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Rekenthaler Report

The Future of Fund Governance

What happens when so few own so much?

Last week, Jack Bogle gave a speech on corporate governance to the Public Company Accounting Oversight Board (no lion tamers they). As Bogle is the topic's longest-tenured authority, having studied the subject since the late 1940s, this column will mostly present his views (and research). However, I do offer a final thought.

Once upon a time, individual investors dominated the U.S. stock market. In 1945, they possessed 92% of its assets. As Bogle notes, this fact worried contemporary observers. Previously, most American wealth had rested in privately held companies, where the hired hands were closely watched by active, distrustful owners.

Then the hired hands were unshackled, as those companies became public. The most-powerful hired hand of all, the CEO, could largely do what he wished. Most shareholders would not dissent, and those who did could safely be ignored, as they lacked voting power.

Thus, while it is fashionable today to denounce institutional investors for being too soft on CEOs, the previous system had a similar effect. Nominally, the company's board of directors represented shareholders. In practice, boards mostly acted as extensions of management, with few if any outsiders being large enough to lodge effective protests.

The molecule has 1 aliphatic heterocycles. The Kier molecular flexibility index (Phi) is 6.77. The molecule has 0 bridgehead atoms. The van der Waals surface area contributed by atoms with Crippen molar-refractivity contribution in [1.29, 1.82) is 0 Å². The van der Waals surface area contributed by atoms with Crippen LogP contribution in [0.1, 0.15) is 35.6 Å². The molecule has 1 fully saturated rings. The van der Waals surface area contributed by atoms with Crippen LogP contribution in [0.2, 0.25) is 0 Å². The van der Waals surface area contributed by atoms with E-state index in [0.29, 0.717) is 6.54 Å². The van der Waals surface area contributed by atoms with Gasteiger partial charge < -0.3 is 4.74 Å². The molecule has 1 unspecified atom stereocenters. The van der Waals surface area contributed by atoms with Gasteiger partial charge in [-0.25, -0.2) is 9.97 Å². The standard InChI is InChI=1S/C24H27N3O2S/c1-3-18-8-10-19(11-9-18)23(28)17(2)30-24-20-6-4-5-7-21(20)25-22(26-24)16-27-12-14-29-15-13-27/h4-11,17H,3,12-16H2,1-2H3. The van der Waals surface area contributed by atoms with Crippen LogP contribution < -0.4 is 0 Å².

Over time, the stock market's ownership structure changed. Pension and endowment funds, insurance pools, thrift funds, and, yes, mutual funds purchased ever-larger chunks of the stock market. By 1982, they had caught up with individuals, with each party holding half the market. Institutionalization, of course, continues. Today, Bogle estimates, institutions possess 73% of U.S. stock-market assets.

This evolution hasn't much affected corporate governance. Seventy years ago, most shareholders had better things to do with their lives than to appear at company meetings, pore over proxy statements, and attempt to influence CEOs' activities. That remains the case. True, today's shareholders are investment professionals, not amateurs. But their profession, as they commonly interpret the task, consists of finding the right securities and responding to their own set of shareholders (those who own their fund), not in overseeing CEOs.

Clever Foxes
The result has been predictable. Free to allocate their companies' resources as they see fit, with opposition unlikely to come from the board of directors or outside owners, CEOs have decided that no project is more deserving than … themselves. Bogle gives the figures, and they are remarkable indeed. Since 1980, the average inflation-adjusted compensation of public CEOs has risen by 560%. Average worker pay has risen by 14%.